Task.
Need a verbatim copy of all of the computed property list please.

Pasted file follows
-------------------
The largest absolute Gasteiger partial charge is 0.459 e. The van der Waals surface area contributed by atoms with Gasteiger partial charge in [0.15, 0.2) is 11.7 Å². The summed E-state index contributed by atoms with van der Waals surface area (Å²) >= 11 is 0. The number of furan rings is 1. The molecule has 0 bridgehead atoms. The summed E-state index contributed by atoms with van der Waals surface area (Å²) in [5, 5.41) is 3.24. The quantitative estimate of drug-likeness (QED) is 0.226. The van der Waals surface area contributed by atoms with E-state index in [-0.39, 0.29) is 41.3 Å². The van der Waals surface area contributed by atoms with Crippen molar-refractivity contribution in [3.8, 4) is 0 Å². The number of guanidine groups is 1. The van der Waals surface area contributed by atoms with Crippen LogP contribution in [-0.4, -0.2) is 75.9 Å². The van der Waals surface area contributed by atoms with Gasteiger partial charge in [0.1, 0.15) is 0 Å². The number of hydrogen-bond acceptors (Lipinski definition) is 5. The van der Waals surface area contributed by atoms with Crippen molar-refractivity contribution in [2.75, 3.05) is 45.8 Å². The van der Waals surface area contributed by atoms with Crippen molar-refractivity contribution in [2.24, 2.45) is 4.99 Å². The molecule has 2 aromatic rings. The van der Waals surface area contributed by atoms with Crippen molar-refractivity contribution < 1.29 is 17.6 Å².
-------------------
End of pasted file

The largest absolute Gasteiger partial charge is 0.459 e. The van der Waals surface area contributed by atoms with Gasteiger partial charge in [0.15, 0.2) is 11.7 Å². The summed E-state index contributed by atoms with van der Waals surface area (Å²) >= 11 is 0. The number of furan rings is 1. The molecule has 0 bridgehead atoms. The summed E-state index contributed by atoms with van der Waals surface area (Å²) in [5, 5.41) is 3.24. The quantitative estimate of drug-likeness (QED) is 0.226. The van der Waals surface area contributed by atoms with E-state index in [-0.39, 0.29) is 41.3 Å². The van der Waals surface area contributed by atoms with Crippen molar-refractivity contribution in [3.8, 4) is 0 Å². The number of guanidine groups is 1. The van der Waals surface area contributed by atoms with Crippen LogP contribution in [-0.4, -0.2) is 75.9 Å². The van der Waals surface area contributed by atoms with Gasteiger partial charge in [0.1, 0.15) is 0 Å². The number of hydrogen-bond acceptors (Lipinski definition) is 5. The van der Waals surface area contributed by atoms with Crippen molar-refractivity contribution in [2.75, 3.05) is 45.8 Å². The van der Waals surface area contributed by atoms with Crippen molar-refractivity contribution in [2.24, 2.45) is 4.99 Å². The molecule has 2 aromatic rings. The van der Waals surface area contributed by atoms with Crippen molar-refractivity contribution < 1.29 is 17.6 Å².